Please, this isn't about needing or wanting pity. Please understand, I don't want sorrow for my broken heart or the past events that brought it here. In fact, I wouldn't have it any other way. You see what happened is in the past and I can't do anything about it. I don't know the future, so it's silly to guess at that. All I have is right now, today, one day at a time, and the events of the past are a part of who and what I am, what my family is, and when you think of it, who we all are. These events make up how we feel, act, think and live. I don't want to forget. This is a part of me, a huge part.
I found these old pictures just recently. Jim Cooper is the very handsome young man in front of his old jalopy. He was the best friend, a friend since early child hood, of Bob, Maggie's boyfriend. The night of June 8, 1991, they were all at the park. Maggie, her friend Adrienne, Bob and Jim and some others. Adrienne and Maggie had to work early the next morning. Bob wanted to stay at the park and hang out with the others. Jim wanted to leave, so he drove the girls home.
On the way, whatever happened took Maggie's life, and Jim's along with her, and left Adrienne alive, but numb from the experience of losing her friends right before her eyes on that warm late Spring night. A little unusual was the fact that Maggie's sisters, her mother and myself had taken a new job and we moved away right after her high school graduation. It was like a kid going off to college, in reverse. We went away and Maggie stayed in St. Paul, ready to enter the University of Minnesota in the Fall.
We are so blessed to have Adrienne in our lives. We hear from her and see her now and again. On Facebook, she "pokes" me everyday, never misses telling me she loves us, everyday. Having her is probably one of the reasons I don't want to forget the trauma of losing a child. She is here, the memories are here too. And every moment isn't this sad crying affair. Like at the Day of the Dead celebration on November First every year. They are all here with us, eating and talking, laughing and crying, all together.
The girl in the green plaid vest is Maggie, and that picture of the two kids in tie dye is Adrienne and Bobby. The tragedy didn't end that night. Bobby lost his life five years later in a small plane crash. Another story for another time. But one Haiku, 17 syllables, would hardly express my life, their lives, the lives of our families from before and since those fateful events, but I'll try, as the meme says, it's "From The Heart". I think that's why I do this. My heart can take it. I can take what I have and use it, and believe it or not, it is healing. It strengthens the sutures on the arteries, the clips on my breastbone and the scar that runs down the front of my chest.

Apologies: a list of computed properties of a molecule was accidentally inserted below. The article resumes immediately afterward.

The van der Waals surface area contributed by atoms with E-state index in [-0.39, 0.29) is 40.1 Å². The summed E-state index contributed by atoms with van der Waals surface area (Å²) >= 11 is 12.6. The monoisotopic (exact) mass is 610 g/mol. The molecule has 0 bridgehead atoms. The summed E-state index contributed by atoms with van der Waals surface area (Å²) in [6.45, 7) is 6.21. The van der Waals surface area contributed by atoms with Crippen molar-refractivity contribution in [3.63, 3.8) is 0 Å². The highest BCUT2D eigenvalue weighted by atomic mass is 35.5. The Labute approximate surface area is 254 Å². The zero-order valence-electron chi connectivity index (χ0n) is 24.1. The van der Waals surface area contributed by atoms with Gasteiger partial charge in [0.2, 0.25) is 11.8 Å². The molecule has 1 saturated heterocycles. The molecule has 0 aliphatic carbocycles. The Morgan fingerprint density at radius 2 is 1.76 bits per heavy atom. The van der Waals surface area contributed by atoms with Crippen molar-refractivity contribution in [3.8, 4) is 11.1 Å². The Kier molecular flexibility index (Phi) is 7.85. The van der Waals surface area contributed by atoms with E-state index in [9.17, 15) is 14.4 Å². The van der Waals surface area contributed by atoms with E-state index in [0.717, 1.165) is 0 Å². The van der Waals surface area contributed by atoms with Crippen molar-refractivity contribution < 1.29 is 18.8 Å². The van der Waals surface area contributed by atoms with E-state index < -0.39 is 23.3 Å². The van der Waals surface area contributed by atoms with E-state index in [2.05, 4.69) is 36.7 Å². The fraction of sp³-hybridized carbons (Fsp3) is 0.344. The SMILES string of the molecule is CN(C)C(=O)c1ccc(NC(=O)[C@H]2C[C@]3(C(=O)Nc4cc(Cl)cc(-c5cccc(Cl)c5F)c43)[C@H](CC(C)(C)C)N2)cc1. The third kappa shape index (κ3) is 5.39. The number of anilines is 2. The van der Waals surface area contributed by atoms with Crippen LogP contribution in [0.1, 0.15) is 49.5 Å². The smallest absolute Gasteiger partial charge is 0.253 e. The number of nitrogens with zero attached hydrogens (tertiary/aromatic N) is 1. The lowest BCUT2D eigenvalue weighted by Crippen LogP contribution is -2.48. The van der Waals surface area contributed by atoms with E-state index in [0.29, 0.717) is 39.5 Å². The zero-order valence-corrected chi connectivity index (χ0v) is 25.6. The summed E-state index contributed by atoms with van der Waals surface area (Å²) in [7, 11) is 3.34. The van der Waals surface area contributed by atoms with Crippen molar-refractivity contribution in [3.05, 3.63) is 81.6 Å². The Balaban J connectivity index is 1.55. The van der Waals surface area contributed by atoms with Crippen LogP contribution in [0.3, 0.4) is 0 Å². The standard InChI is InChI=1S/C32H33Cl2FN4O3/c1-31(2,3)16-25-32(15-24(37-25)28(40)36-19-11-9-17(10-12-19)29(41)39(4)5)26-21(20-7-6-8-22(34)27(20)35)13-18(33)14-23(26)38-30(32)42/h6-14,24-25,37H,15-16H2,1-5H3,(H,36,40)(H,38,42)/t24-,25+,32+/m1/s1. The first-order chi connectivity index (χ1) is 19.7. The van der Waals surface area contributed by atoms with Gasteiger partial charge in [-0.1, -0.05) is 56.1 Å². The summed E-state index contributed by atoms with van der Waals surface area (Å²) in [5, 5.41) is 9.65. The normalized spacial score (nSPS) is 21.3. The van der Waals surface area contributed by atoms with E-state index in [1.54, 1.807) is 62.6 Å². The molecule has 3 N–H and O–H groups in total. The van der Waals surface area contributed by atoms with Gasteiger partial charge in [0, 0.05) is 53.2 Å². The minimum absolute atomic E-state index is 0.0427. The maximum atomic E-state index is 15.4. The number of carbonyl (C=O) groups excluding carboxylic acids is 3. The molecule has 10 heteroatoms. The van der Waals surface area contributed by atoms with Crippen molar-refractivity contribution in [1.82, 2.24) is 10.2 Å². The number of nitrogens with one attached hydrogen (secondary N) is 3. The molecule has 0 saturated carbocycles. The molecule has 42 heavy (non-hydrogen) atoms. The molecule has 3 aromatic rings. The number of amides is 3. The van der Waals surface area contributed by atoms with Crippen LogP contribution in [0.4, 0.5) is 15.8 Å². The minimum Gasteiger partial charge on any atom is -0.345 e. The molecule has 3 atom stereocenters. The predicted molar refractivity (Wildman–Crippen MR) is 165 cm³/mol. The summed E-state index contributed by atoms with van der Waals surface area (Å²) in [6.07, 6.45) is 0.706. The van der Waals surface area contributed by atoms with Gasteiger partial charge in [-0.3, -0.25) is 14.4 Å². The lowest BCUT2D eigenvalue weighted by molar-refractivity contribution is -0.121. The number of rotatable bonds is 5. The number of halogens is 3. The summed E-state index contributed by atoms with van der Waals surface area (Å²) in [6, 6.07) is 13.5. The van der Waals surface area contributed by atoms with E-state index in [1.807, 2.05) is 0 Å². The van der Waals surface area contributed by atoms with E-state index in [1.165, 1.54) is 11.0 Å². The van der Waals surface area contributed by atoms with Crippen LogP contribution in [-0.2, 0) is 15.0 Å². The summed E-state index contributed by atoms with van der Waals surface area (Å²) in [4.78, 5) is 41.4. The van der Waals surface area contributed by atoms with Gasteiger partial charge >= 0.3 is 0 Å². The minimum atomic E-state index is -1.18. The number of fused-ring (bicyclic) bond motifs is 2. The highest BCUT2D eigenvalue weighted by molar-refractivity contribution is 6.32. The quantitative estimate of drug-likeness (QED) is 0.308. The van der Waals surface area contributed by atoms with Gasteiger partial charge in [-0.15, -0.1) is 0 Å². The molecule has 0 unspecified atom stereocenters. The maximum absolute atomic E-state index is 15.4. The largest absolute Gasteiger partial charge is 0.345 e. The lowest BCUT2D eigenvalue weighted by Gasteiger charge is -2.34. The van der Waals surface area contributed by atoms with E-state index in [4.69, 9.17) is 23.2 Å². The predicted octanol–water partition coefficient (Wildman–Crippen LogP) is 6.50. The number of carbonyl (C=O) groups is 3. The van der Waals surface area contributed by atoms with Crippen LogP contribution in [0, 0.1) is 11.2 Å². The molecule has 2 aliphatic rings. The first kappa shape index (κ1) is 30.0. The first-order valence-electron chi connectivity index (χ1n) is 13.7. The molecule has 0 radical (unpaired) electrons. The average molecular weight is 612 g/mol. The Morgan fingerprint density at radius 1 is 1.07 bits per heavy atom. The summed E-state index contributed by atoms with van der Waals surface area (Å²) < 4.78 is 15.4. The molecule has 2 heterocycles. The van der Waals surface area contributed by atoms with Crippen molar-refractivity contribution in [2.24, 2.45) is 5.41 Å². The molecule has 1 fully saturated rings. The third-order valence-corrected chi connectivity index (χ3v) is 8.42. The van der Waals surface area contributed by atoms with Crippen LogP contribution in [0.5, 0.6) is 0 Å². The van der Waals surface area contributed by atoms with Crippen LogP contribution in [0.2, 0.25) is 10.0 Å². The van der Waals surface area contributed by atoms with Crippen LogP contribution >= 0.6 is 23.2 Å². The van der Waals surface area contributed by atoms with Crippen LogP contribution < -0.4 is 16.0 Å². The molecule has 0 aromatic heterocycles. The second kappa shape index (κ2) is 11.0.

A young Jim Cooper
Bobby and Adrienne
Their souls passed away from us
Way beyond the stars
Another shot of Jim with his truck
Margaret (Maggie) Ellen Spado
Maggie please come back
I knew you would if you could
Talk to me gently
And a poem:
My heart is broken It broke with the weight I’ve carried Now for decades In a seemingly lighthearted walk
My heart is broken The war had something to do with it Taught how to kill But not how to heal
My heart is broken Torn from my chest Held in their hands Patched together with thread
My heart is broken She’s gone forever Please come back I knew you would if you could
My heart is broken Watching the Elders leave Being selfish, wanting them to last forever Not being able to help
In catching up on all the blog posts I want to write about at some point, I am remembering a trip, fairly recent, when I drove back to Ashland and picked up some pottery I bought from a friend. I wanted to write about the trip and then show pictures of the fantastic pottery I purchased.
Well, I did give money for the pottery, but my friend threw in extra pieces and then sent me another piece a few weeks later and didn’t charge me! She is very gracious and generous and a damn fine potter!
I’m going to list her ETSY Shop link at the end of this article. I hope you go over and have a look. Maybe you’ll see something you’d like. We were at the dinner table last night and our napkin holder, the orange plastic one that came right out of 1962, was being the centerpiece of jokes and laughter. I mentioned that we might need to find one in pottery, especially since we have this beautiful pottery around now, thanks to Eli.
I asked for and bought a tea set. I saw her work and wanted a teapot. She said she had cups to match. It is a beautiful set. She had a sugar bowl that I fell in love with. Then, I asked for a cream pitcher. She sent me one. That’s the piece she never charged for. I’ve used the teapot a few times.
I love the ceremony of boiling the water and brewing the tea. Then I like pouring cup after cup into the little bowl like vessels. Her creations had a design that doubled as a thumb placement for holding the cup. Sometimes I use cream and sugar, but if it is a good hearty leaf tea like Darjeeling or Oolong, I don’t need any condiments at all.
My youngest Grand daughter, Gracie Jayne, likes to have tea. She has a party when she serves. She usually uses her own service, the plastic stuff out by the sand box, but she occasionally will set up the kitchen table with my new tea service, invite her friends and have a ball.